Ulster Scots first attempted to immigrate to the United States in the seventeenth century in response to a tightening of policies on religious practice by the new Irish Lord Deputy of the Irish Episcopal Church. Presbyterian leader Robert Blair arranged for the ship Eagle Wing to sail to Massachusetts in 1836 with 140 passengers, but after two attempts to reach land there, bad weather forced the ship's return and the abandonment of the effort. In the 1680s renewed religious restrictions spawned widespread plans on the part of Ulster Presbyterian congregations to emigrate, but the death of Charles II (whose stated support of religious tolerance was opposed by Parliament and betrayed by his own policies) and subsequent easing of restrictions again delayed the efforts of all but a few, one being Francis Makemie. Colonel William Stevens, an American landowner, invited Makemie to Maryland, where the Ulster Scots clergyman founded the first Presbyterian congregation and became known as the “father of American Presbyterianism.”

By 1718 the recurrent religious interference in the Scotch-Irish community was compounded by a six-year drought, causing crop failure and high food prices; a severe smallpox epidemic provided the decisive push. About one thousand Scotch-Irish immigrants sailed to Boston that year in ten different voyages, laying the groundwork for some 250,000 to immigrate by 1775 (by which time they made up 10 percent of the American population). Peaks in immigration occurred from 1725 to 1729, from 1740 to 1741, from 1754 to 1755, and from 1771 to 1775. While Scotch-Irish collective memory has tended to see religious persecution as the strongest cause of emigration, historians favor economic motivations, including periodic famines; ever-rising rents on farmland; the growing practice of “canting,” or auctioning of tenancies, which were then bought up by middlemen; and the collapse of the Irish linen trade in 1772 because of English restrictions on manufacturing, a crisis that severely impacted the many Ulster Scots weavers. As the immigration process became regularized, agents fanned out across Ulster to fill ships that were bound for the colonies to bring back heavy bulk goods but were nearly empty for the western crossing; in addition, land promoters who had a financial interest in American settlements (for example, in North Carolina) that needed colonists advertised widely to fill their tracts.

A high proportion of the immigrants—estimated at up to 90 percent at some points—were unable to pay for their passage up front; these people were forced to pledge their labor to an “employer” as an indentured servant for a fixed term after arrival, usually five to seven years; or to become redemptioners, who were typically sold by the ship's captain at an American port. An estimated 100,000 Scotch-Irish arrived in this manner. Later in the century skilled artisans, especially weavers, made their own way to the United States, despite British attempts to ban them from leaving, fearing a precipitous decline in the economic health and control of Ulster. After the failed United Irishmen Rebellion, political motivations propelled more affluent, professional, educated Scotch-Irish to immigrate (though still alongside a larger number of paupers); in contrast to the earlier servants and artisans of modest means, who tended to move south and west towards the frontier, this group was most likely to stay in the cities of the Eastern seaboard, and a good number went to Pittsburgh, an up-and-coming town on the western edge of the new republic. An estimated 100,000 immigrated in the three decades following the American Revolution.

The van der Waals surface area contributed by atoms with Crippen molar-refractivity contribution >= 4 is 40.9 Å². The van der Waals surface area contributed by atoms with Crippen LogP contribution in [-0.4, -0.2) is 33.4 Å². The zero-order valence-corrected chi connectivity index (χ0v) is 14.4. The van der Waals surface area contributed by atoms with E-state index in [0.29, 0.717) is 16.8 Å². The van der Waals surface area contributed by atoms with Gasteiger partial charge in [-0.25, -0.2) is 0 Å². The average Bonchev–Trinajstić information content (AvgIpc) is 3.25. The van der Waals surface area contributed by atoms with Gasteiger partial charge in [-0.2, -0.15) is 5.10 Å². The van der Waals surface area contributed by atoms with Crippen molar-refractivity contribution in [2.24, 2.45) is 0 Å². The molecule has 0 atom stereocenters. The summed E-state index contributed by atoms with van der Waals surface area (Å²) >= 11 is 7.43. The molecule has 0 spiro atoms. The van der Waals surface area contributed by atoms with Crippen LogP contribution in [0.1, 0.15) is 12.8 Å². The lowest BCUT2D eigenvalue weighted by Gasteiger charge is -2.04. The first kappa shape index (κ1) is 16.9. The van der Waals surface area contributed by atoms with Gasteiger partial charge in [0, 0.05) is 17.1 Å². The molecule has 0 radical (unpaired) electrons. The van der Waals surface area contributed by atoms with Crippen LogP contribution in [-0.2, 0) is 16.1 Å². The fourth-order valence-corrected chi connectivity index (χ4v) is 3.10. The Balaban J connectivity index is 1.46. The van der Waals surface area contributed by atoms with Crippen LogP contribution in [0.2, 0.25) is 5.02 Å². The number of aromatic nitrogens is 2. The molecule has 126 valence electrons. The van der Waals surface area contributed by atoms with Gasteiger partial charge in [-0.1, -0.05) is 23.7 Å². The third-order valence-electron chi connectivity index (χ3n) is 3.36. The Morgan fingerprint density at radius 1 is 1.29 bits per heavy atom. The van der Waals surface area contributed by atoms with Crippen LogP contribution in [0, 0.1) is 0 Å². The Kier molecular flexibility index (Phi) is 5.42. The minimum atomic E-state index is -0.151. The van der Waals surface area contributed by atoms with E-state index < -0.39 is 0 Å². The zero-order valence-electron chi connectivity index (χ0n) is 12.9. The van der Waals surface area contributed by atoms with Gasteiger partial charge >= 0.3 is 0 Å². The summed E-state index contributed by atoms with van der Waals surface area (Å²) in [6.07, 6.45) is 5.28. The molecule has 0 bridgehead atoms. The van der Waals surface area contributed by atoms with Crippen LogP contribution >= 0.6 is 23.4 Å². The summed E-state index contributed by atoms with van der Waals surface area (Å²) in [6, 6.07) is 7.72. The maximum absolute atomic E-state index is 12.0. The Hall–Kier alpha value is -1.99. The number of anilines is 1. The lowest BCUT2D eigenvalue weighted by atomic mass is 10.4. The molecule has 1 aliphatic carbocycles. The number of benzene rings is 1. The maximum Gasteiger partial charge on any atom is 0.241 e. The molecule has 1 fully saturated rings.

The 1803 British Passenger Act—instituted in part to address often horrible conditions on the ships but also reflecting the Crown's interest in stemming the loss of its citizens—drastically limited the numbers allowed on transatlantic vessels; the Napoleonic Wars of 1803 to 1815 between Great Britain and France also disrupted the flow. The next three decades saw around half a million Ulster immigrants to the United States, however, the majority of them Presbyterians

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An 1862 photograph by George Barnard shows a Scotch-Irish family uprooted by the Civil War. It was common for 19th-century Scotch-Irish women to smoke pipes. An 1862 photograph by George Barnard shows a Scotch-Irish family uprooted by the Civil War. It was common for 19th-century Scotch-Irish women to smoke pipes. EVERETT COLLECTION INC / AGE FOTOSTOCK

until 1835. The early 1800s was the period of largest Scotch-Irish immigration, both absolutely and in proportion to the U.S. population. Farmers pressed by overcrowding in northern Ireland and the continued poor production of Irish agriculture, as well as weavers and spinners put out of work by industrialization, made up the bulk of this wave.